Play Live Radio
Next Up:
Available On Air Stations

Before You Look Up, Know How To Protect Your Eyes From The Eclipse

In this March 9, 2016 file photo, people wearing protective glasses look up at the sun to watch a solar eclipse in Jakarta, Indonesia.
Dita Alangkara
In this March 9, 2016 file photo, people wearing protective glasses look up at the sun to watch a solar eclipse in Jakarta, Indonesia.

When there is a solar eclipse, eye doctors do a lot to warn people about the dangers of looking at the sun without proper eye protection.

And sometimes, people don’t hear or heed the warnings.

In 1999, a solar eclipse moved across the United Kingdom. In the city of East Sussex,  which has a population of about 500,000, some 20 people showed up at the eye doctor the next day with serious vision problems.

And when you consider the 4 million or so people living in western Washington?

“We could be seeing hundreds of people coming in with solar retinopathy,” said Dr. Russ Van Gelder, professor of ophthalmology at the University of Washington Medicine Eye Institute. “Especially in Seattle where we’re out of the path of totality, it is never safe to look directly at the sun and you can permanently lose your vision.”

Solar retinopathy is what happens when the sun burns your eyes in the same way a magnifying glass can light a leaf on fire.

Van Gelder says his clinic at UW is treating a couple people for vision problems they acquired while looking at the sun – one from a man who looked at an eclipse when he was 9, some 71 years ago.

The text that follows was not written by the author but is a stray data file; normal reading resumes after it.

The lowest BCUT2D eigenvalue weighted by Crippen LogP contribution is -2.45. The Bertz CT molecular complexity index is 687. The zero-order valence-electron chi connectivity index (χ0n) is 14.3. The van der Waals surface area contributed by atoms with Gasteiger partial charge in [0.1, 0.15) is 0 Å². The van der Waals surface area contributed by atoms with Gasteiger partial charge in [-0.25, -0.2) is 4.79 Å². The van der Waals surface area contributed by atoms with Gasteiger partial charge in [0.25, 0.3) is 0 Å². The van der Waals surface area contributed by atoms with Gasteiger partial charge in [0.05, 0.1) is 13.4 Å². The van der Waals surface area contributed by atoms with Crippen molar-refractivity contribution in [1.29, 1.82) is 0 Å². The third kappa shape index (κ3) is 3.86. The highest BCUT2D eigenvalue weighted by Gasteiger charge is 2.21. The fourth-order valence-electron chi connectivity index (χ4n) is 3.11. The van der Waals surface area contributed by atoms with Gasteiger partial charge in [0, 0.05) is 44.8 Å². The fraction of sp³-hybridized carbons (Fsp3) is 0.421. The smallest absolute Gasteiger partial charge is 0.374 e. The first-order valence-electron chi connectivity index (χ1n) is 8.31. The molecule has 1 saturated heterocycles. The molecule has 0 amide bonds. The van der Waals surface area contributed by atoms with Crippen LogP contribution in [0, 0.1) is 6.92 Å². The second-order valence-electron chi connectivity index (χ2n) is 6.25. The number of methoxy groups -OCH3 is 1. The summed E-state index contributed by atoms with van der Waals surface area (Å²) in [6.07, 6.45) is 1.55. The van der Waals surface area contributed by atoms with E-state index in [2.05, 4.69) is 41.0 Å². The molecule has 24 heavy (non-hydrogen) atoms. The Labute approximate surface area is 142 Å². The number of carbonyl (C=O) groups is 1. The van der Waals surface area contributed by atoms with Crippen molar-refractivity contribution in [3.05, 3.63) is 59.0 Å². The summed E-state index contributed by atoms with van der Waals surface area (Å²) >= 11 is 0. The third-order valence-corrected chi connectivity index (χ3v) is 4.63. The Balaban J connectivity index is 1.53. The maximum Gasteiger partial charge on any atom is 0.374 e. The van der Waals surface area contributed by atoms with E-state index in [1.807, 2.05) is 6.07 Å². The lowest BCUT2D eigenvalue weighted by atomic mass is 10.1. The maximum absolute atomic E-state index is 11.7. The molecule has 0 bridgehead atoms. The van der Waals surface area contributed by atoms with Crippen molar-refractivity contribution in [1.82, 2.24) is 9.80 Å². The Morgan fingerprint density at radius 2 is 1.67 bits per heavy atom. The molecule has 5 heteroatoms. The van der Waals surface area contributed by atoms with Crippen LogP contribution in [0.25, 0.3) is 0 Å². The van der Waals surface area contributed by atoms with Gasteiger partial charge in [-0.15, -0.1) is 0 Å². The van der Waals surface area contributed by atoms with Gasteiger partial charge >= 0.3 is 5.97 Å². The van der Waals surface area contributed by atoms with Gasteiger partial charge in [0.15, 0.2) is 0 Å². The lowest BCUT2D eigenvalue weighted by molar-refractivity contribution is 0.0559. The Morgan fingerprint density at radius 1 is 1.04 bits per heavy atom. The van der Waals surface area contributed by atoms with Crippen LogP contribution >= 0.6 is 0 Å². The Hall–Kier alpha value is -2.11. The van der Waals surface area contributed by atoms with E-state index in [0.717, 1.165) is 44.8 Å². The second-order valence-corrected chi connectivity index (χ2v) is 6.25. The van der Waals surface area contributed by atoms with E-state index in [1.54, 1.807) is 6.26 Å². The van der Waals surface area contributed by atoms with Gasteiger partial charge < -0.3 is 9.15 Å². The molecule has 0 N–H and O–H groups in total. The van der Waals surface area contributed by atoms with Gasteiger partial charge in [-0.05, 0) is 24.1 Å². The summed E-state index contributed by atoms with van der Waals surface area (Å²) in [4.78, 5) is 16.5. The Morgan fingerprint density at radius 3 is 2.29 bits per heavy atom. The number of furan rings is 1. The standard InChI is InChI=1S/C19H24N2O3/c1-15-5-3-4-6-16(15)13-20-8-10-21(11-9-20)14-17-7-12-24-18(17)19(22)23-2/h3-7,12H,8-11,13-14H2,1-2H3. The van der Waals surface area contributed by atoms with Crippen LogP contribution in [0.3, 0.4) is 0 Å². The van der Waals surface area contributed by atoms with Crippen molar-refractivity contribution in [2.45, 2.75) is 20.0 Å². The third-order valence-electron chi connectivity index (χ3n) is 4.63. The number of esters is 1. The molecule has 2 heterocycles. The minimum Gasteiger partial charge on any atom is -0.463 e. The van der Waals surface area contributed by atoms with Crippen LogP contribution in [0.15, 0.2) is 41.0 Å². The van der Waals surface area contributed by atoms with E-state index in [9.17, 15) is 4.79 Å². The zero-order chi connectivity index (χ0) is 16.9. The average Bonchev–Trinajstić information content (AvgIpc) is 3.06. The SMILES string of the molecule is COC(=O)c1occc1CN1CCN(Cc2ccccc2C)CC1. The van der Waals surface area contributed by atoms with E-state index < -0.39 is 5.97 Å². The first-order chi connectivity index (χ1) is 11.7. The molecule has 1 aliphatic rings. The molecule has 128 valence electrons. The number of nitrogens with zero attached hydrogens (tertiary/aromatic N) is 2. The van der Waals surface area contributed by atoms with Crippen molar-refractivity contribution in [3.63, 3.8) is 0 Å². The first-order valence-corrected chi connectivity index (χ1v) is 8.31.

Special glasses allow you to observe the sun during the eclipse. It’s important to remember that these are not sunglasses, but specially rated lenses. Look for the number ISO 12312-2 somewhere on the glasses or packaging.

There have been reports of glasses on the market claiming to offer solar protection and don’t, which could actually cause great damage to your eyes. If you have doubts, this list can help you figure out which glasses are legitimate.

Cameras could also pose a problem.

The sun will do to camera sensors what it does to eyeballs – burn them. If you’re shooting a picture of the eclipse with a cell phone, tape the film from eclipse glasses over the lens, and take care not to look directly at the sun while aiming your camera.

And Van Gelder says you should never look through telephoto lenses, binoculars and telescopes – even with special eclipse glasses.

“The binoculars will further focus the light another 10 to 100 times, and you can overcome your eclipse glasses,” he said.

Ed Ronco came to KNKX in October 2013 as producer and reporter for KNKX’s Morning Edition. Ed started in public radio in 2009 at KCAW in Sitka, Alaska, where he covered everything from city government, to education, crime, science, the arts and more. Prior to public radio, Ed worked in newspapers, including four years at the South Bend (Ind.) Tribune, where he covered business, then politics and government.
Related Content